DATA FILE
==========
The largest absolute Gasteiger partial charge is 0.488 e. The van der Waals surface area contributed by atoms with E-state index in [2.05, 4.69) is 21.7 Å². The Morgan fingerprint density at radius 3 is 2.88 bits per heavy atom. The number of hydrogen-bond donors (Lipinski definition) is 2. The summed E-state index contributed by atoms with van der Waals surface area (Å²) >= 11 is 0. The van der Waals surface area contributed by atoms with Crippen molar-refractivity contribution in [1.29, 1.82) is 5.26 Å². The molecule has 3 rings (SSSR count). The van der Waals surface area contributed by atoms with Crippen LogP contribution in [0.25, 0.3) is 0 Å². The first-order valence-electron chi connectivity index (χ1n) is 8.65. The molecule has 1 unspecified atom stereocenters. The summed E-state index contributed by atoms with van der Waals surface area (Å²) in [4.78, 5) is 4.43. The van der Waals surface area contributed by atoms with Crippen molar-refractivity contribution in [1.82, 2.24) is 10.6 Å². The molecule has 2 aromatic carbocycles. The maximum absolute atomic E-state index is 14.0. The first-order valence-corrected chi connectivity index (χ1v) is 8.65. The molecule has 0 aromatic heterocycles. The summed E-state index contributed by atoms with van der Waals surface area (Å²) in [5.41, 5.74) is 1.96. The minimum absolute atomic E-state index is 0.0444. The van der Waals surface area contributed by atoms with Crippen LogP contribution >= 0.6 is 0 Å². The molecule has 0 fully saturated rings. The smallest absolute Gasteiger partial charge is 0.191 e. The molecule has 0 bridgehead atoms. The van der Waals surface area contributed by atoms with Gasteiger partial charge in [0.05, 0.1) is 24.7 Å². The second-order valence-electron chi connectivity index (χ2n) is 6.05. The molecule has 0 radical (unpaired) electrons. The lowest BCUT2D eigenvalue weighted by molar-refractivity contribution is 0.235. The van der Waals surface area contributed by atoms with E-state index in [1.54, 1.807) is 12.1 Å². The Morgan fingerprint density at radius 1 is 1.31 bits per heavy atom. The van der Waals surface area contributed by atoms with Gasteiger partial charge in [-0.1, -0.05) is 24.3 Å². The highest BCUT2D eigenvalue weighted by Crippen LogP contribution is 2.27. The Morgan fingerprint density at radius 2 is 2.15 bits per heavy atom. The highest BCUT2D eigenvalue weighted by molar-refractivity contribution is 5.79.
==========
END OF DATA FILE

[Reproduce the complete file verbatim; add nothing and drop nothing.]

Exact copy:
The largest absolute Gasteiger partial charge is 0.488 e. The van der Waals surface area contributed by atoms with E-state index in [2.05, 4.69) is 21.7 Å². The Morgan fingerprint density at radius 3 is 2.88 bits per heavy atom. The number of hydrogen-bond donors (Lipinski definition) is 2. The summed E-state index contributed by atoms with van der Waals surface area (Å²) >= 11 is 0. The van der Waals surface area contributed by atoms with Crippen molar-refractivity contribution in [1.29, 1.82) is 5.26 Å². The molecule has 3 rings (SSSR count). The van der Waals surface area contributed by atoms with Crippen LogP contribution in [0.25, 0.3) is 0 Å². The first-order valence-electron chi connectivity index (χ1n) is 8.65. The molecule has 1 unspecified atom stereocenters. The summed E-state index contributed by atoms with van der Waals surface area (Å²) in [4.78, 5) is 4.43. The van der Waals surface area contributed by atoms with Crippen molar-refractivity contribution in [1.82, 2.24) is 10.6 Å². The molecule has 2 aromatic carbocycles. The maximum absolute atomic E-state index is 14.0. The first-order valence-corrected chi connectivity index (χ1v) is 8.65. The molecule has 0 aromatic heterocycles. The summed E-state index contributed by atoms with van der Waals surface area (Å²) in [5.41, 5.74) is 1.96. The minimum absolute atomic E-state index is 0.0444. The van der Waals surface area contributed by atoms with Crippen LogP contribution >= 0.6 is 0 Å². The molecule has 0 fully saturated rings. The smallest absolute Gasteiger partial charge is 0.191 e. The molecule has 0 bridgehead atoms. The van der Waals surface area contributed by atoms with Gasteiger partial charge in [0.05, 0.1) is 24.7 Å². The second-order valence-electron chi connectivity index (χ2n) is 6.05. The molecule has 0 radical (unpaired) electrons. The lowest BCUT2D eigenvalue weighted by molar-refractivity contribution is 0.235. The van der Waals surface area contributed by atoms with E-state index in [1.54, 1.807) is 12.1 Å². The Morgan fingerprint density at radius 1 is 1.31 bits per heavy atom. The van der Waals surface area contributed by atoms with Gasteiger partial charge in [-0.1, -0.05) is 24.3 Å². The highest BCUT2D eigenvalue weighted by Crippen LogP contribution is 2.27. The Morgan fingerprint density at radius 2 is 2.15 bits per heavy atom. The highest BCUT2D eigenvalue weighted by molar-refractivity contribution is 5.79.